# How to calculate the maximum and minimum solar azimuth at a given location?

Every Azimuth equation I have been able to locate so far depends on inputting a time, and I do not want to have to brute force the solution by simply trying all of the times. (See below for standard equations.)

My use case doesn't require great precision, within a few degrees is fine. So, ideally I'm looking for equation(s) that take only latitude (and possibly longitude?) as input and output max and/or min azimuth angles for that location. Also, I'm only going to care about years within a century of now so I don't believe that the year to year variation will matter given my precision requirements, but if I'm wrong I'm happy to provide the current year as well.

Standard Solar Equations Based on NOAA's Solar Calculator

Note: The sunrise and sunset results are theoretically accurate to within a minute
for locations between +/- 72° latitude, and within 10 minutes outside of those latitudes.
However, due to variations in atmospheric composition, temperature, pressure and conditions,
observed values may vary from calculations.
...
Please note that calculations in the spreadsheets are only valid for dates between 1901 and 2099,
due to an approximation used in the Julian Day calculation."


$\Xi =$Latitude (+ to N)

$\Phi =$Longitude (+ to E)

$\omega =$Time Zone (+ to E)

$d =$Date

$\tau =$Time (hrs past local midnight)

$\upsilon =$Julian Day = $d + 2415018.5 + \tau - \frac{\omega}{24}$

$\sigma =$Julian Century = $\frac{\upsilon - 2451545}{36525}$

$\rho =$Geom Mean Long Sun (deg) = $\left(280.46646 + \sigma \left(36000.76983 + 0.0003032\sigma\right)\right) \bmod 360$

$\xi =$Geom Mean Anom Sun (deg) = $357.52911 + \sigma\left(35999.05029 - 0.0001537\sigma\right)$

$\mu =$Eccent Earth Orbit = $0.016708634 - \sigma\left(0.000042037 + 0.0000001267\sigma\right)$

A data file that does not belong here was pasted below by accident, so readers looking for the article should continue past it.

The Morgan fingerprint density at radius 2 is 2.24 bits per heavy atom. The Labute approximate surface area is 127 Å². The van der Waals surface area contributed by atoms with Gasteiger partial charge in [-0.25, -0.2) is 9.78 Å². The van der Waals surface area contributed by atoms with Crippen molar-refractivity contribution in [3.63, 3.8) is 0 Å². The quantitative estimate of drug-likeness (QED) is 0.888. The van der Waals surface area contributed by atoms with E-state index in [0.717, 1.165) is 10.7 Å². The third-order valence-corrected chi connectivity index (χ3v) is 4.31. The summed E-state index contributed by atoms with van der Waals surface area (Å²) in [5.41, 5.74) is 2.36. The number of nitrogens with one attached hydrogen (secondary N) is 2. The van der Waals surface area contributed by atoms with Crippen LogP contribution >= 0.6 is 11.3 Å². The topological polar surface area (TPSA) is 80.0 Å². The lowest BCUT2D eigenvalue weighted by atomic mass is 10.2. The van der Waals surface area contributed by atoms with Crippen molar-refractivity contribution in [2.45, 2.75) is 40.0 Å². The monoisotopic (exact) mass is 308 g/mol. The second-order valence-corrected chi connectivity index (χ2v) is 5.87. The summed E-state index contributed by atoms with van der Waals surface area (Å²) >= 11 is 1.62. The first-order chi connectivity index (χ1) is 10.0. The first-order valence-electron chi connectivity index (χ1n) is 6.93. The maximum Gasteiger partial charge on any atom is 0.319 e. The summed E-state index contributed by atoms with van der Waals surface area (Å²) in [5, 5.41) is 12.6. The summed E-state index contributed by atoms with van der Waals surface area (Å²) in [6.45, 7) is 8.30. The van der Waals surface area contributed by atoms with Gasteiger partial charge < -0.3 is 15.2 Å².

$\lambda =$Sun Eq of Ctr = $\sin\left(\xi^{rad}\right)\left(1.914602 - \sigma\left(0.004817+0.000014\sigma\right)\right) + \sin\left(2\xi^{rad}\right)\left(0.019993 - 0.000101\sigma\right) + 0.000289\sin\left(3\xi^{rad}\right)$

$\kappa =$Sun True Long (deg) = $\rho + \lambda$

$\iota =$Sun True Anom (deg) = $\xi + \lambda$

$\theta =$Sun Rad Vector (AUs) = $\frac{1.000001018\left(1 - \mu^2\right)}{1 + \mu\cos\left(\iota^{rad}\right)}$

$\eta =$Sun App Long (deg) = $\kappa - 0.00569 - 0.00478\sin\left(\left(125.04-1934.136\sigma\right)^{rad}\right)$

$\zeta =$Mean Obliq Ecliptic (deg) = $23 + \frac{26 + \frac{21.448 - \sigma\left(46.815+\sigma\left(0.00059 - \sigma0.001813\right)\right)}{60}}{60}$

$\epsilon =$Obliq Corr (deg) = $\zeta + 0.00256\cos\left(\left(125.04-1934.136\sigma\right)^{rad}\right)$

$\delta =$Sun Declin (deg) = $\left(\arcsin\left(\sin\left(\epsilon^{rad}\right)\sin\left(\eta^{rad}\right)\right)\right)^o$

$y =$var y = $\tan\left(\left(\frac{\epsilon}{2}\right)^{rad}\right)^2$

$\Gamma =$Eq of Time (minutes) = $4\left(y\sin\left(2\rho^{rad}\right)-2\mu\sin\left(\xi^{rad}\right)+4\mu y\sin\left(\xi^{rad}\right)\cos\left(2\rho^{rad}\right)-0.5y^2\sin\left(4\rho^{rad}\right)-1.25\mu^2\sin\left(2\xi^{rad}\right)\right)^o$

$\gamma =$True Solar Time (min) = $\left(1440\tau + \Gamma + 4\Phi - 60\omega\right) \bmod 1440$